My bread bakers have been busy! These are loaves they baked from my previous post for No-Knead…
I’ve converted the popular No-Knead Bread recipe by Jim Lahey of Sullivan Street Bakery from active dry yeast to wild yeast water. Why did I convert to yeast water? Because long fermentation with yeast water amps the flavor and crumb to a more bakery style loaf –in my opinion, and I hope yours too when you try it!
Yeast water dough may take about 25% longer fermentation time compared to no-knead recipes made with dry yeast (it varies by room temperature). This longer fermentation may improve digestibility of the wheat for some people. I like the subtle flavor difference compared to dry yeast recipes, and, simply find it astonishing that kombucha-like yeast water can proof bread dough!
If you happen to also be a sourdough or levain baker, the winning difference with yeast water is that it’s always ready for baking without feeding between bakes. Yeast water keeps refrigerated for months, always ready to use. Just replenish the water according to my instructions.
There are many ways to ‘slice bread’, and many recipes to choose from. I hope this recipe helps you discover a best method that works for you! Send pictures of your bread or ask me questions along the way. I love to talk bread!
*I am not paid to mention my favorite enamel cast iron Dutch oven by Amazon Basics but I highly recommend it! To control temperature for faster or slower proofing, I use
Easiest Overnight No-Knead Yeast Water Bread
- cast iron Dutch Oven, 3.5-5 quart size
- parchment paper
- 420 grams all-purpose or bread flour (about 3cups) AP flour (bleached or unbleached), produces a softer crumb than higher protein bread flour.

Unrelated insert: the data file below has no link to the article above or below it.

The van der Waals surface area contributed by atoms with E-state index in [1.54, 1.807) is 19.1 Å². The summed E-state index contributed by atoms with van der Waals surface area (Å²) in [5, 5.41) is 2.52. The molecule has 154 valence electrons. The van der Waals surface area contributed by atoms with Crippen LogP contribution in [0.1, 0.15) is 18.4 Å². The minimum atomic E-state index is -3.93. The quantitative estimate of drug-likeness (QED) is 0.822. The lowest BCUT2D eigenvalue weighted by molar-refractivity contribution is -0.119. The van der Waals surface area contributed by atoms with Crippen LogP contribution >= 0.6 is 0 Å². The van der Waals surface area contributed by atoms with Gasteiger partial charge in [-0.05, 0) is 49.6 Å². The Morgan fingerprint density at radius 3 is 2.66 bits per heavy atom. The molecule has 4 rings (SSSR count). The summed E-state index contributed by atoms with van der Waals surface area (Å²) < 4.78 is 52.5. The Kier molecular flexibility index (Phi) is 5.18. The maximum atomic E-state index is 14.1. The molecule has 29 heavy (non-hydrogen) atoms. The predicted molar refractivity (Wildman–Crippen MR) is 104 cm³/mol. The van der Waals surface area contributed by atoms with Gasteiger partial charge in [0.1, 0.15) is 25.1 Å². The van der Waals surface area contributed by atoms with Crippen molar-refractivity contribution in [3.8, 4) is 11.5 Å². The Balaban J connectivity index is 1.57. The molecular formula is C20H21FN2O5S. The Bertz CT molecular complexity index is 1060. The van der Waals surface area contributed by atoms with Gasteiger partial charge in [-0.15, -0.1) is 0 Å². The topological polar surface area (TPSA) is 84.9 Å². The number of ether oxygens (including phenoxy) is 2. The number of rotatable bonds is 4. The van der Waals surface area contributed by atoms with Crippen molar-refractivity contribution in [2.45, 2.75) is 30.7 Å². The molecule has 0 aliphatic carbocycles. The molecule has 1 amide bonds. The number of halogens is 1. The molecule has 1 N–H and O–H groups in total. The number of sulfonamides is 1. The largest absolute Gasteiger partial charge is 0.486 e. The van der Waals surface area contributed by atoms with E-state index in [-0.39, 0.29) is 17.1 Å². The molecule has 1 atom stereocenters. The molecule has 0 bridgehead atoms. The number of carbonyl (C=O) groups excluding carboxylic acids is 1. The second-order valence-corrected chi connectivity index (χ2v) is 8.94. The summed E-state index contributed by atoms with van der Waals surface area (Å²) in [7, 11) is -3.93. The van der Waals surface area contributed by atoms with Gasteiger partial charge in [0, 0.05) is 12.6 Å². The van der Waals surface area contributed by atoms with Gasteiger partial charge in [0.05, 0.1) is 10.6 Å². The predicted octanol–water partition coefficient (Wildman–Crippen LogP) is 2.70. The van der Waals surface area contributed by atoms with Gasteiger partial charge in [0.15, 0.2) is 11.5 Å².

- 90 grams whole wheat flour (about 3/4cup) or spelt or einkorn flour
- 10 grams kosher salt (1Tbsp) or table salt (2tsp)
- 300 grams/ml tap water (about 1-3/4c) If you are less experienced with bread doughs, try the first time with 275g water for a slightly firmer dough that's easier to shape.
- 100 grams/ml Yeast Water (scant 7 Tbsp) shake before measuring, add to the tap water and warm to 95-100F. See note for substituting dry yeast
For lemon-rosemary bread
- 1 tbsp lemon zest, appx zest of 1 lemon
- 2 tsp. very finely minced fresh rosemary
- Mix dry ingredients in a large bowl. Add lemon zest and rosemary if using.
- Stir in warmed (95-100F) water and yeast water (if using instead of dry yeast) with a wooden spoon. Switch to a plastic scraper if you have one and continue mixing and turning just until dough is evenly moistened and pulls away from sides of the bowl. It’s not necessary to stir vigorously, just enough so the flour is mixed in.Note: warming the water and yeast water helps speed the proofing process but is not necessary.
- Cover bowl with plastic wrap (a plastic shower cap works great!) and let stand 15-30 minutes. Now give the dough a slap and fold about 12 times until the dough gets smooth and feels a little taught. If you skip this step you'll still get a great loaf of bread. Folding helps stretch the gluten and improves the holes, or 'crumb'.
- Cover bowl with plastic and let stand at room temperature 18-24 hour until the dough is at least doubled in volume. It may get very bubbly.
- The dough will look like this at 1 hour. It needs time which will vary by room temp. For a warm space, try the oven with the light on –do not accidentally turn on the oven! My oven reached 70F in about 2 hours. I do not leave the light on longer than 3 hours as it can reach over 90F which is too warm.